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Author Topic: For all those Remain In Placers/Anti-Bug Out/Evacuation/Relocation holdouts:  (Read 1842 times)

Offline The Professor

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Here is why I recommend a personal emergency resource kit for everyone as their FIRST level of preps.

Unless you live in the deep woods with no rail, no highways and no hardball road, this is a prime example of why you may be forced to leave your home at a moment's notice.

Have a BOB handy.  You never know when it may be needed.

http://news.msn.com/us/derailment-sends-chemical-tank-cars-into-creek

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Offline Special K

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Of interest… Vinyl chloride evacuation distances: http://cameochemicals.noaa.gov/chemical/1692

Offline TexDaddy

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Our very first prep was building a "personal emergency resource kit for everyone" for exactly this kind of thing since we live very close to an interstate highway designated a "Hazardous Cargo" route and close enough to a major rail artery. Add to that the dangers of wildfire and we knew, that no matter how badly we wanted to stay, we might have to go in order to survive.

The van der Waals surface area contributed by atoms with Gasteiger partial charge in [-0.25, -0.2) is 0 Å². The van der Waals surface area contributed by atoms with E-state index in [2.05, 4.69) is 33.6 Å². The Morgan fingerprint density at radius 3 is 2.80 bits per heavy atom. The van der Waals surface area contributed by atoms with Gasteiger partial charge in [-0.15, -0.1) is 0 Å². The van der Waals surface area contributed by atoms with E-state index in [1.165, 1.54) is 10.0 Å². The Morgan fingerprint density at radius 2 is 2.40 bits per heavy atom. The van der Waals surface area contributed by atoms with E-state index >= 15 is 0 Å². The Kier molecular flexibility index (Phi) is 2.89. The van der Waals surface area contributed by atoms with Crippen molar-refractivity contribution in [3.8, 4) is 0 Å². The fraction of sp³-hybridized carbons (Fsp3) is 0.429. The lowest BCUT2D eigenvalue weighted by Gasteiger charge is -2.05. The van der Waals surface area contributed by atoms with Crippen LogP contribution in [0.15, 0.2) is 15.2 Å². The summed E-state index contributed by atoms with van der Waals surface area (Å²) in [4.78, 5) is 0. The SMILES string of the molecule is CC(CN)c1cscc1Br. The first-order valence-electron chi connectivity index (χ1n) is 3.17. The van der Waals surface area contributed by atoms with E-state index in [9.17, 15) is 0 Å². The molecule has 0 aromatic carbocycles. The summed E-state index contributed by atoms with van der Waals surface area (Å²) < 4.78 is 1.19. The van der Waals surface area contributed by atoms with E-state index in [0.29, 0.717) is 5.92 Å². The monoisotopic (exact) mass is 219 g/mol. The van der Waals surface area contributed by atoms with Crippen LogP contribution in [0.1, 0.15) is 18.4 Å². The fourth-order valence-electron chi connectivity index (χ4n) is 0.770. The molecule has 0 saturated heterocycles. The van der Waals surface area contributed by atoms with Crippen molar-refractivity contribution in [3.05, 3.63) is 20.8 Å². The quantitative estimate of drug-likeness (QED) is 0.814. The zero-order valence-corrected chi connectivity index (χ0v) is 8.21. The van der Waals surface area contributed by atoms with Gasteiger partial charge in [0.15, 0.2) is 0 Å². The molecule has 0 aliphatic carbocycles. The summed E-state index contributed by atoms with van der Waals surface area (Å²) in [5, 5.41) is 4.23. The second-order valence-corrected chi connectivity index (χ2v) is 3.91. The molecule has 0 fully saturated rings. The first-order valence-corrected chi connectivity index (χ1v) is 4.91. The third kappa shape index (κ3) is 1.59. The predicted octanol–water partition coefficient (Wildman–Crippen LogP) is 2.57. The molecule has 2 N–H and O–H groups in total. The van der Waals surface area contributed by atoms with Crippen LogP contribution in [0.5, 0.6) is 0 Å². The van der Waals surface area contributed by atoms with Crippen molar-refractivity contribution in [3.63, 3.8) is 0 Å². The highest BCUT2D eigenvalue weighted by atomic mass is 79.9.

"I went down Virginia, seekin' shelter from the storm.
Caught up in the fable, I watched the tower grow.
Five year plans and new deals, wrapped in golden chains.
And I wonder, still I wonder who'll stop the rain."

...A quote from the book 'Mataroda' comes to mind:
'To do more than your best is impossible, to do less is unthinkable'
WWCD = What would Cedar do?

Offline Shaunypoo

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+1 Professor for the great thread and advice.

Our very first prep was building a "personal emergency resource kit for everyone" for exactly this kind of thing since we live very close to an interstate highway designated a "Hazardous Cargo" route and close enough to a major rail artery. Add to that the dangers of wildfire and we knew, that no matter how badly we wanted to stay, we might have to go in order to survive.

Where exactly would I find out if the highway I live is designated as a "Hazardous Cargo" route.  I expect I-75 to be one, but finding concrete data would be influential in convincing my lovely and beautiful grasshopper of a wife that this is something we need to do.